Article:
New submitter lister king of smeg writes "As we all know The Department of Homeland Security monitors social networks,in an attempt to expose 'Items Of Interest.' As it turns out many terms including seemingly benign words such as flu, agent, response, cops drill, etc are on the list of words that set off warning bells for the government spooks. Many of the terms make sense ..., but there are some real stupid ones on the list to like 'social network' ... [according to a] list of key words provided to a DHS contractor that were released by EPIC."
IT

Ask Slashdot: Best Practices For Leaving an IT Admin Position? 290

Posted by Soulskill
from the many-bosses-are-panicking-while-reading-this dept.
An anonymous reader writes "I've been the server admin at a university for the past five years. Recently, I was given the chance to move from servers to networking, and I jumped at it. I now find myself typing up all my open-ended projects, removing certain scripts and stopping others. What would the community recommend as best practices for passing on administration of some servers? I am trying to avoid a phone call that results in me having to remote in, explain something, jog to the other side of campus to access the machine, etc. Essentially, I'm trying to cover all my bases so any excuse my replacement has to call me is seen as nothing but laziness or incompetence. I am required to give him a day of training to show him where everything is on the servers (web and database), and during that day I'm going to have him change all the passwords. But aside from locking myself out and knowing what is where, what else should I be doing?"
Security

How To Sneak In To a Security Conference 189

Posted by Soulskill
from the equip-yourself-with-a-fake-beard dept.
jfruh writes "You'd think that, of all events, security conferences would have tight security. But one anonymous human pen tester managed to sneak into the RSA conference without credentials, using tried and true techniques like waving a badge from another conference at security guards and slipping in through exits."
Chrome

Google Offers $1 Million For Chrome Exploits 63

Posted by Soulskill
from the making-them-an-offer-they-can't-refuse dept.
PatPending writes with news that Google will be offering up to $1 million for the discovery of new exploits in their Chrome browser. This comes as part of the CanSecWest security conference, and the rewards will be broken down into categories: $60,000 for an exploit using only Chrome bugs, $40,000 for an exploit using a Chrome bug in conjunction with other bugs, and $20,000 for exploits that affect Chrome (and other browsers) but are due to bugs in other software, like Flash, Windows, or drivers. Google had originally planned to offer rewards through the Pwn2Own competition, but they were concerned by the contest rules: "Unfortunately, we decided to withdraw our sponsorship when we discovered that contestants are permitted to enter Pwn2Own without having to reveal full exploits (or even all of the bugs used!) to vendors. Full exploits have been handed over in previous years, but it’s an explicit non-requirement in this year’s contest, and that’s worrisome. ... We guarantee to send non-Chrome bugs to the appropriate vendor immediately."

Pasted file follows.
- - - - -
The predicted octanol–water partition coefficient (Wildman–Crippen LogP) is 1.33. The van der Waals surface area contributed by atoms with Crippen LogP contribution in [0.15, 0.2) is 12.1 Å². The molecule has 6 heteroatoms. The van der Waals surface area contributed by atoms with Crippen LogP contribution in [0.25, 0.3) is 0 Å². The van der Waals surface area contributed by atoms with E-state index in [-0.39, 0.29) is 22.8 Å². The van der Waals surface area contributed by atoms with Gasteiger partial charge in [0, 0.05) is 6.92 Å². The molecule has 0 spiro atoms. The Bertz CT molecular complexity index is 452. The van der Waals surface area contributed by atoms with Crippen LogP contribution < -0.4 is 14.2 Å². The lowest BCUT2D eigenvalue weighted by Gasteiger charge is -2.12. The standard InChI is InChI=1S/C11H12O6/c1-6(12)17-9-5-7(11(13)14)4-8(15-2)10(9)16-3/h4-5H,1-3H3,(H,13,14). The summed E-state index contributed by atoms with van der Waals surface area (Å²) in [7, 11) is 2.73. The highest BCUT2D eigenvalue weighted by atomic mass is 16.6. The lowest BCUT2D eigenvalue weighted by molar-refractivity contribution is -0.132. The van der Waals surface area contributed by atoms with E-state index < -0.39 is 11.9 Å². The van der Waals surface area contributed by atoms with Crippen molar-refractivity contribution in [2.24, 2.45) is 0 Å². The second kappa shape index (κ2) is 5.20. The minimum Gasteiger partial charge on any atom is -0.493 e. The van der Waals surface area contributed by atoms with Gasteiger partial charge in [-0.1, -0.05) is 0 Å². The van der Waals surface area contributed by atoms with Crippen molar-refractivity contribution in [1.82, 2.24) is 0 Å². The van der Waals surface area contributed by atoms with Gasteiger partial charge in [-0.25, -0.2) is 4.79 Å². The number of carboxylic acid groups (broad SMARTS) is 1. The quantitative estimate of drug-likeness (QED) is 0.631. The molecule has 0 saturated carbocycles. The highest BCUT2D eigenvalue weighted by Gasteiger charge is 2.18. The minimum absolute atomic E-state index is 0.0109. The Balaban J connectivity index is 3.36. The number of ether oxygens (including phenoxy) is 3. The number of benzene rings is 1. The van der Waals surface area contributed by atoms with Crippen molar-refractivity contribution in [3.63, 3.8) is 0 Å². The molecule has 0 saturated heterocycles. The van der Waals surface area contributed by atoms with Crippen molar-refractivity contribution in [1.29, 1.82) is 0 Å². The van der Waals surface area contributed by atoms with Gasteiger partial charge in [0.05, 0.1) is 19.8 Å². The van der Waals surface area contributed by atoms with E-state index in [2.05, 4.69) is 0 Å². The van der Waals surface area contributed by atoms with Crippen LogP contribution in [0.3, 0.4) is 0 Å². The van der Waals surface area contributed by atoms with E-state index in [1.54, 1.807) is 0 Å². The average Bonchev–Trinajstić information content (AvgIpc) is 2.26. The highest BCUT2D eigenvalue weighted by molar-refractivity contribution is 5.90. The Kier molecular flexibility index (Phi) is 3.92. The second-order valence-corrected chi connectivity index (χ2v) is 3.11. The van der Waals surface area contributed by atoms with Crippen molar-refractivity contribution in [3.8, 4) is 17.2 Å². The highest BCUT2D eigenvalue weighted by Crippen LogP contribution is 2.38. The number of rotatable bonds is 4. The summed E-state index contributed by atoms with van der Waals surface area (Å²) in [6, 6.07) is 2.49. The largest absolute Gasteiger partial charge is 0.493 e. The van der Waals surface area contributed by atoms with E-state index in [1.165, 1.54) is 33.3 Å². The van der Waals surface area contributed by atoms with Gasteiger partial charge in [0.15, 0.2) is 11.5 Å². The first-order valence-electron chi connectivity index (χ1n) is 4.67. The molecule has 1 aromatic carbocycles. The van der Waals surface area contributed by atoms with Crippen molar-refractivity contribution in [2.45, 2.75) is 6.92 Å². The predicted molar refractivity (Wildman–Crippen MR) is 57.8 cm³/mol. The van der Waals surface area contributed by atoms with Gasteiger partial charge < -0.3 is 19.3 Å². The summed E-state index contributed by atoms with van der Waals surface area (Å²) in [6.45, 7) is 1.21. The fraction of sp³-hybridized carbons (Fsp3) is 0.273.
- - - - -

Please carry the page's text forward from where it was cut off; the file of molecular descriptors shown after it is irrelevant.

Cloud

Harris Exits Cloud Hosting, Citing Fed Server Hugging 95

Posted by timothy
from the sell-your-stock-in-the-less-efficient-agencies dept.
miller60 writes "Despite the publicity around the U.S. Government's 'Cloud First' approach to IT, many agencies are reluctant to shift mission critical assets to third-party facilities. That's the analysis from Harris Corp., which has decided to get out of the cloud hosting business and sell a data center in Virginia, just two years after it spent $200 million to build and equip it. 'It's becoming clear that customers, both government and commercial, currently have a preference for on-premise versus off-premise solutions,' said Harris' CEO."
Security

Vatican Attack Provides Insight Into Anonymous 355

Posted by samzenpus
from the casting-the-first-e-stone dept.